‘I had nowhere else to go’ was a phrase the CSJ heard again and again when speaking to victims of modern slavery. For many people enslaved in Britain, this country is an intimidating and unknown place.
For others, their captors have convinced them that even the British police are not to be trusted, and will take them straight back to their abusers if they even dare to try and find help. This extreme fear and isolation is hard to understand – but when even road signs are incomprehensible, finding help can feel completely impossible.
The CSJ has spoken to victims who did not even know which country they were in. It is unrealistic to think that all modern slavery victims will be able to find help, or to escape their abuse.
It is encouraging then to see the Government today recognise communities have a serious role to play in detecting modern slavery with the launch a major public awareness campaign. This adds to a new hotline, run by the NSPCC (but available to adults too) for victims to call for help. It also underpins the developments taking place under the Modern Slavery Bill, which will help agencies to identify victims. The Bill – catalysed by the CSJ report – should pass into law before the next election.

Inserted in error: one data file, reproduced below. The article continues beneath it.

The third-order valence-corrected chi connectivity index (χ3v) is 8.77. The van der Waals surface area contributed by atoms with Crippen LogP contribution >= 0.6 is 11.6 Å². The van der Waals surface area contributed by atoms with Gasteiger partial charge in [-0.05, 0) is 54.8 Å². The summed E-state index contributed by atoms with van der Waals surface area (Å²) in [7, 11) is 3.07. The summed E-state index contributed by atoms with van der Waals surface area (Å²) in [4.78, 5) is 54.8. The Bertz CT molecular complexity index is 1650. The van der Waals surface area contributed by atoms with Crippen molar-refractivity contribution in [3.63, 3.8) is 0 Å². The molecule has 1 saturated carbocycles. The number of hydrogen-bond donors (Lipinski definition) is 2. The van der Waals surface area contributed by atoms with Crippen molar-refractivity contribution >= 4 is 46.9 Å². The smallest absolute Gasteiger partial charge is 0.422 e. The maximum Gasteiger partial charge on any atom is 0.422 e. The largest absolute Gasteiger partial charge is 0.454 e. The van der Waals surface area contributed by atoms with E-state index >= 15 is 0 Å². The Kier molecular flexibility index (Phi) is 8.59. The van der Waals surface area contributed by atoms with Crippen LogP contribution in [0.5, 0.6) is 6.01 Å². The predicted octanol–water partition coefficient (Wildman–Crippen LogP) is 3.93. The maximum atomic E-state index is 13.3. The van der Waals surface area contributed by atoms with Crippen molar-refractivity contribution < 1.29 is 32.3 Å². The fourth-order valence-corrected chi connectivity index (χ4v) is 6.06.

It is hoped that this campaign will help the public to play their part in identifying victims. It recognises that it is not enough to wait for victims to escape – this prolongs abuse and risks further exploitation.
This does not of course absolve responsibility from frontline agencies such as the police to investigate this crime. There are still concerns that as a policing issue modern slavery is still not high enough on the agenda. The National Crime Agency has a crucial role to play.
As we saw in the case in Lambeth not long ago, when three women were kept as slaves for 30 years, slavery can take place just next door. It is vital that we keep our eyes open to what could be going on around us; slavery is closer than we think.